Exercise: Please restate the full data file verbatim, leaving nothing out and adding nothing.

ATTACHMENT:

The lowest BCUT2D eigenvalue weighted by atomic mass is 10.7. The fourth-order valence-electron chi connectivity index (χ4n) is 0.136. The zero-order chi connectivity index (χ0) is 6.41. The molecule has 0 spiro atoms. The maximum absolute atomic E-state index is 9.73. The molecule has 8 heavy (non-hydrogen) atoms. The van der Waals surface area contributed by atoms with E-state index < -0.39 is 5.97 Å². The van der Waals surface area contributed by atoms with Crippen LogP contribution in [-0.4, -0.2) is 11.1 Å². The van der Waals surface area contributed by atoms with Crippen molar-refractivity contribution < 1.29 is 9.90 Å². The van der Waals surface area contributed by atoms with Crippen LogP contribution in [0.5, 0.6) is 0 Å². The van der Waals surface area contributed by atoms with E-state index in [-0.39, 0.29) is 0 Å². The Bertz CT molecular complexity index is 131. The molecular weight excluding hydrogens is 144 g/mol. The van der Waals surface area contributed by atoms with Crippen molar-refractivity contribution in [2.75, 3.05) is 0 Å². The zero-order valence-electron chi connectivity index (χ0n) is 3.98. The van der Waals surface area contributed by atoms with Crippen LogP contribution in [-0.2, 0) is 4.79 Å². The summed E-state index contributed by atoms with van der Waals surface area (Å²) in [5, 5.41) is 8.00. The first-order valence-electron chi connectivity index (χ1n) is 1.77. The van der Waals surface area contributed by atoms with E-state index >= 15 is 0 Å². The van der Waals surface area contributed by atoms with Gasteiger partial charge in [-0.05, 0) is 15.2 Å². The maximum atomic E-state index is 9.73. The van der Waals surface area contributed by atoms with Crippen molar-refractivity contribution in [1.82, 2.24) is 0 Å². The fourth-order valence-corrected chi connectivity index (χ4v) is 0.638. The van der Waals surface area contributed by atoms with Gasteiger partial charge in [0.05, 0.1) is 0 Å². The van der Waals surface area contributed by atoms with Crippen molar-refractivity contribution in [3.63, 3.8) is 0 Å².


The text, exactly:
The lowest BCUT2D eigenvalue weighted by atomic mass is 10.7. The fourth-order valence-electron chi connectivity index (χ4n) is 0.136. The zero-order chi connectivity index (χ0) is 6.41. The molecule has 0 spiro atoms. The maximum absolute atomic E-state index is 9.73. The molecule has 8 heavy (non-hydrogen) atoms. The van der Waals surface area contributed by atoms with E-state index < -0.39 is 5.97 Å². The van der Waals surface area contributed by atoms with Crippen LogP contribution in [-0.4, -0.2) is 11.1 Å². The van der Waals surface area contributed by atoms with Crippen molar-refractivity contribution < 1.29 is 9.90 Å². The van der Waals surface area contributed by atoms with Crippen LogP contribution in [0.5, 0.6) is 0 Å². The van der Waals surface area contributed by atoms with E-state index in [-0.39, 0.29) is 0 Å². The Bertz CT molecular complexity index is 131. The molecular weight excluding hydrogens is 144 g/mol. The van der Waals surface area contributed by atoms with Crippen molar-refractivity contribution in [2.75, 3.05) is 0 Å². The zero-order valence-electron chi connectivity index (χ0n) is 3.98. The van der Waals surface area contributed by atoms with Crippen LogP contribution in [-0.2, 0) is 4.79 Å². The summed E-state index contributed by atoms with van der Waals surface area (Å²) in [5, 5.41) is 8.00. The first-order valence-electron chi connectivity index (χ1n) is 1.77. The van der Waals surface area contributed by atoms with E-state index >= 15 is 0 Å². The van der Waals surface area contributed by atoms with Gasteiger partial charge in [-0.05, 0) is 15.2 Å². The maximum atomic E-state index is 9.73. The van der Waals surface area contributed by atoms with Crippen molar-refractivity contribution in [1.82, 2.24) is 0 Å². The fourth-order valence-corrected chi connectivity index (χ4v) is 0.638. The van der Waals surface area contributed by atoms with Gasteiger partial charge in [0.05, 0.1) is 0 Å². The van der Waals surface area contributed by atoms with Crippen molar-refractivity contribution in [3.63, 3.8) is 0 Å².